Interview With Maggi Andersen
Susana: What inspired you to start writing?
Maggi: I needed little inspiration I remember writing at a very young age. When I had the time to devote to a career in writing, I took it up seriously.
Susana: How long have you been writing?
Susana: What advice would you give to writers just starting out?
Maggi: Patience is something writers need in spades, although these days it’s not nearly as bad as it was years ago, when we had to post everything and wait months for a reply. It takes time to find your voice and learn your craft though. Don’t be too hasty sending off your work. Make sure it’s as perfect as you can get it. Put it aside for as long as you can and then look at it with new eyes. You’ll be surprised at the mistakes you’ll find, and what you can see to improve it. Wait a few weeks if you can. Another example of why we need patience! J
Susana: Do you ever suffer from writer’s block? If so, what do you do about it?
Maggi: No, never. I don’t believe in it. If I run out of ideas, I just start writing. The creative brain kicks into action and something will come. You can always edit the first draft. You can’t edit a blank page.
Susana: What comes first: the plot or the characters?
Maggi: When I first began writing it was plot driven, but now the characters drive the story. Sometimes, without me at the wheel.
Susana: Are you a plotter or a pantser?
Maggi: I tend to be a bit of both. I know the ending. It’s not hard it’s a romance! I plot a scene ahead but that can change as the characters lead me off somewhere surprising. I like the panster element in my writing because it can go off on tangents I would never have thought of plotting the story. A spy story or mystery needs more plotting. I like to end up with a reasonable first draft.
Susana: Tell us something about your newest release that is NOT in the blurb.
Maggi: Flynn, Lord Montsimon is playing the game of a rake due to the hurt he suffered as a child in Ireland. It takes a woman like Lady Althea Brookwood to show him his true feelings and melt his heart. My inspiration for Flynn came from Errol Flynn, the Australian actor. Despite his racy reputation, Flynn was known to be a cultured gentleman. I love his movies, who doesn’t like Captain Blood?
Susana: Are you working on something at present that you would like to tell us about?
Maggi: I’m writing another Regency series, The Baxendale Sisters. The first is Lady Honor’s story. The book is titled: Honor’s Debt.
Susana: What are you reading now?
Maggi: Not a historical. Slow Hand by Victoria Vane. It’s great!
Susana: What author or authors have most influenced your writing?
Maggi: Surprisingly, Harlan Coben. A suspense writer can learn a lot from the way he crafts his stories. My love of historials came from Georgette Heyer, Victoria Holt, Eloisa James and Jane Austen. I like Julia Quinn and Anna Campbell too.
Susana: What is your work schedule like when writing?
Maggi: I spend long hours at my desk every day. (My husband is retired from the law and does the cooking). I don’t write at night, I join him to watch something on the television or read.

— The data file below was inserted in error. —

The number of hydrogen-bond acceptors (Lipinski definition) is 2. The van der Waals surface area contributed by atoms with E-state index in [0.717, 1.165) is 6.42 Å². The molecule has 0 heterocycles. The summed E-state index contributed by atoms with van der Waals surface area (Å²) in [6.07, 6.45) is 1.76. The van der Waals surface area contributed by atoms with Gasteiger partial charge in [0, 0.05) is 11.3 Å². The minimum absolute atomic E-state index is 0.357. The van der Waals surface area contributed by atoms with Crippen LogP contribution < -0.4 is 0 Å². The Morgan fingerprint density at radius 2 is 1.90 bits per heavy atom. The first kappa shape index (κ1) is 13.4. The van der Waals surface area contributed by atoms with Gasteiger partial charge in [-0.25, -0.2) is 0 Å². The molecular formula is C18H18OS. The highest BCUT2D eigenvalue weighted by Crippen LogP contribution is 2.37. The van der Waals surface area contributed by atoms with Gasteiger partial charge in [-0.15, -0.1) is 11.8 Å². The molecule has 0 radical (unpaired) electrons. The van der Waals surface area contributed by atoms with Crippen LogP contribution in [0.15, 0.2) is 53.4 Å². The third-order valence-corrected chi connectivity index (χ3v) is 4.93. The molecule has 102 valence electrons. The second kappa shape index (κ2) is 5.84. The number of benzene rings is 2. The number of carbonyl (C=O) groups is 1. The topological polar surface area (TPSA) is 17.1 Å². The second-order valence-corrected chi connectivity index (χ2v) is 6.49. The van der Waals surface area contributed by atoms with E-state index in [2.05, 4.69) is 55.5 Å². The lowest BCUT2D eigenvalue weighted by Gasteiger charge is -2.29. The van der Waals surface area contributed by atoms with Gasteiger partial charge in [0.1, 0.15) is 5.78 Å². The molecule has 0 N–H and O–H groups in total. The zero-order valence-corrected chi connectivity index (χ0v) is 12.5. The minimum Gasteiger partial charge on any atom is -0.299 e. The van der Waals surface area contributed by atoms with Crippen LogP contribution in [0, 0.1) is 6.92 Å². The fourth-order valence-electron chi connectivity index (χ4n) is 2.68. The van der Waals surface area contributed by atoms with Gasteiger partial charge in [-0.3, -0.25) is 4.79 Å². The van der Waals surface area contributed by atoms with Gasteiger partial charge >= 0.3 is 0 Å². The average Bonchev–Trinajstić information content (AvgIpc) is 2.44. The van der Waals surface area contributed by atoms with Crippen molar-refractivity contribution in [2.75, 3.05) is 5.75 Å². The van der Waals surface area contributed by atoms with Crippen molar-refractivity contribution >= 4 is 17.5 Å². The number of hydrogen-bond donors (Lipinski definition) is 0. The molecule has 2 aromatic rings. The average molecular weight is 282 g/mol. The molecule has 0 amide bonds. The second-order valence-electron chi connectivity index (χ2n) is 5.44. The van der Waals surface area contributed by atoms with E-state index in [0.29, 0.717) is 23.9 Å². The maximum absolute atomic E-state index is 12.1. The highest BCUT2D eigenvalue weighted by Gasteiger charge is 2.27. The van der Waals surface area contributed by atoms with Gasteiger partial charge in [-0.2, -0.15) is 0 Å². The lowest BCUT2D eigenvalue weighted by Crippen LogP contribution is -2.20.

Susana: What did you want to be when you grew up?
Maggi: I dreamed of living in an English country village while writing. (My artist mother was born of English parents, and this was her dream too) I now live in a quaint, Australian country village in the Southern Highlands of New South Wales, where tourists come to see the spring gardens. And I spend my days writing, so I guess I’ve come close to living my dream.
Susana: What is your favorite food? Least favorite? Why?
Maggi: My love of all kinds of cheeses, which comes from my Danish father. Least favorite, any kind of offal. I remember my Dad loved brains and my mother would cook them for him on his birthday. Yuk!
Susana: What is one thing your readers would be most surprised to learn about you?
Maggi: My first job was in a bank, and for a creative person like me, I found it difficult and boring. I can balance a check book though.
Susana: Is there a writer you idolize? If so, who?
Maggi: I’d have to say Mary Stewart who died recently in her 90s. She was a poet and wrote the first romantic suspense novels. I have her entire library.
Question for the Readers: What problem didn’t occur to Althea when she chose the gown she wore?
About What a Rake Wants
King George sends his private investigator, an Irishman, Kieran Flynn, Lord Montsimon, on a mission, the reason for which is unclear. Is it a plot against the Crown? Or something entirely unrelated? Flynn’s inquiries lead him to the widow, Lady Althea Brookwood. Known amongst the ton as a rake, Flynn is rarely turned down by a lady, and when Althea refuses not just him but many other men, he becomes intrigued.
After her neighbor, Sir Harold Crowthorne informs Lady Althea that he means to take her country property, Owltree Cottage, by fair means or foul, she must search for help. The first man she turns to is promptly murdered and the second lies to her. That leaves Flynn, Lord Montsimon, a man she has been studiously avoiding. But Montsimon is decidedly unhelpful, and more than a little mysterious. Her only option is to seduce him. Lady Althea has little confidence that she will succeed, especially as before her husband was killed in a duel, he often told her she was quite hopeless at intimacy.
When a spy is murdered, Flynn wonders just what Althea knows and what her involvement might be with the man the king wants Flynn to investigate.
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(Lord Montsimon and Lady Althea Brookwood are forced to share a bed for the night.)
The attic room had a low, sloping ceiling. A green hook rug covered the floor and a jug, basin, and towels had been placed on the tall dresser. A straight-backed chair sat in the corner and the bed against the far wall. Mrs. Fletcher’s description of the bed had been accurate: the small wooden bedstead was covered in a bright quilt and not designed for two. Althea stared at it, her throat tight with dismay, as Montsimon shut the door. His nearness in the small space was overwhelming.